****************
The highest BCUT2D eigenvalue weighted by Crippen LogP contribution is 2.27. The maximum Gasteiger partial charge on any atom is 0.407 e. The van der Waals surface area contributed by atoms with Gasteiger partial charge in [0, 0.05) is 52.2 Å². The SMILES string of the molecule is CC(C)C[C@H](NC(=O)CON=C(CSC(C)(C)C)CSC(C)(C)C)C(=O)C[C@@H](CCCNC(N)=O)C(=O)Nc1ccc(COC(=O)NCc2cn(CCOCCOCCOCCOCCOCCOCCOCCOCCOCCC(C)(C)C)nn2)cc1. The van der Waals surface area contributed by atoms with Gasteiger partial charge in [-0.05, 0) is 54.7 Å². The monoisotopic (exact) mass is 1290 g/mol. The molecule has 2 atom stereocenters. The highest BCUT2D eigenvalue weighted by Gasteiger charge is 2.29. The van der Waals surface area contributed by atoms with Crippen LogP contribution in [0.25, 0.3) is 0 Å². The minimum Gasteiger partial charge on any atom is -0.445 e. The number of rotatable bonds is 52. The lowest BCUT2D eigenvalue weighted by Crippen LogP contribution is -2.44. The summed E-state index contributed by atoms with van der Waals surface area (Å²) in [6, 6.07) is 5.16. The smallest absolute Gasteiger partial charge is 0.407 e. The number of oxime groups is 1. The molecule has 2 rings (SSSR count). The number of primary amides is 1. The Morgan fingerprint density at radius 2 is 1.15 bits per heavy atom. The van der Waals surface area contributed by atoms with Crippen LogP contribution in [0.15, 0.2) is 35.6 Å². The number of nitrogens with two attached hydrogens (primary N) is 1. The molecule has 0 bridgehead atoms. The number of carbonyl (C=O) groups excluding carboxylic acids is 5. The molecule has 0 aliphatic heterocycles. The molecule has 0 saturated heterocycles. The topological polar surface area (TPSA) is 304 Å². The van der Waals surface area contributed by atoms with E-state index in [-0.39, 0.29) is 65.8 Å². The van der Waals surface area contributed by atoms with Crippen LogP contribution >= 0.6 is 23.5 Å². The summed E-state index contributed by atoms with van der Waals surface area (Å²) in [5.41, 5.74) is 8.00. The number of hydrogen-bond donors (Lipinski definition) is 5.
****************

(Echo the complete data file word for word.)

The highest BCUT2D eigenvalue weighted by Crippen LogP contribution is 2.27. The maximum Gasteiger partial charge on any atom is 0.407 e. The van der Waals surface area contributed by atoms with Gasteiger partial charge in [0, 0.05) is 52.2 Å². The SMILES string of the molecule is CC(C)C[C@H](NC(=O)CON=C(CSC(C)(C)C)CSC(C)(C)C)C(=O)C[C@@H](CCCNC(N)=O)C(=O)Nc1ccc(COC(=O)NCc2cn(CCOCCOCCOCCOCCOCCOCCOCCOCCOCCC(C)(C)C)nn2)cc1. The van der Waals surface area contributed by atoms with Gasteiger partial charge in [-0.05, 0) is 54.7 Å². The monoisotopic (exact) mass is 1290 g/mol. The molecule has 2 atom stereocenters. The highest BCUT2D eigenvalue weighted by Gasteiger charge is 2.29. The van der Waals surface area contributed by atoms with Crippen LogP contribution in [0.25, 0.3) is 0 Å². The minimum Gasteiger partial charge on any atom is -0.445 e. The number of rotatable bonds is 52. The lowest BCUT2D eigenvalue weighted by Crippen LogP contribution is -2.44. The summed E-state index contributed by atoms with van der Waals surface area (Å²) in [6, 6.07) is 5.16. The smallest absolute Gasteiger partial charge is 0.407 e. The number of oxime groups is 1. The molecule has 2 rings (SSSR count). The number of primary amides is 1. The Morgan fingerprint density at radius 2 is 1.15 bits per heavy atom. The van der Waals surface area contributed by atoms with Crippen LogP contribution in [0.15, 0.2) is 35.6 Å². The number of nitrogens with two attached hydrogens (primary N) is 1. The molecule has 0 bridgehead atoms. The number of carbonyl (C=O) groups excluding carboxylic acids is 5. The molecule has 0 aliphatic heterocycles. The molecule has 0 saturated heterocycles. The topological polar surface area (TPSA) is 304 Å². The van der Waals surface area contributed by atoms with E-state index in [-0.39, 0.29) is 65.8 Å². The van der Waals surface area contributed by atoms with Crippen LogP contribution >= 0.6 is 23.5 Å². The summed E-state index contributed by atoms with van der Waals surface area (Å²) in [5.41, 5.74) is 8.00. The number of hydrogen-bond donors (Lipinski definition) is 5.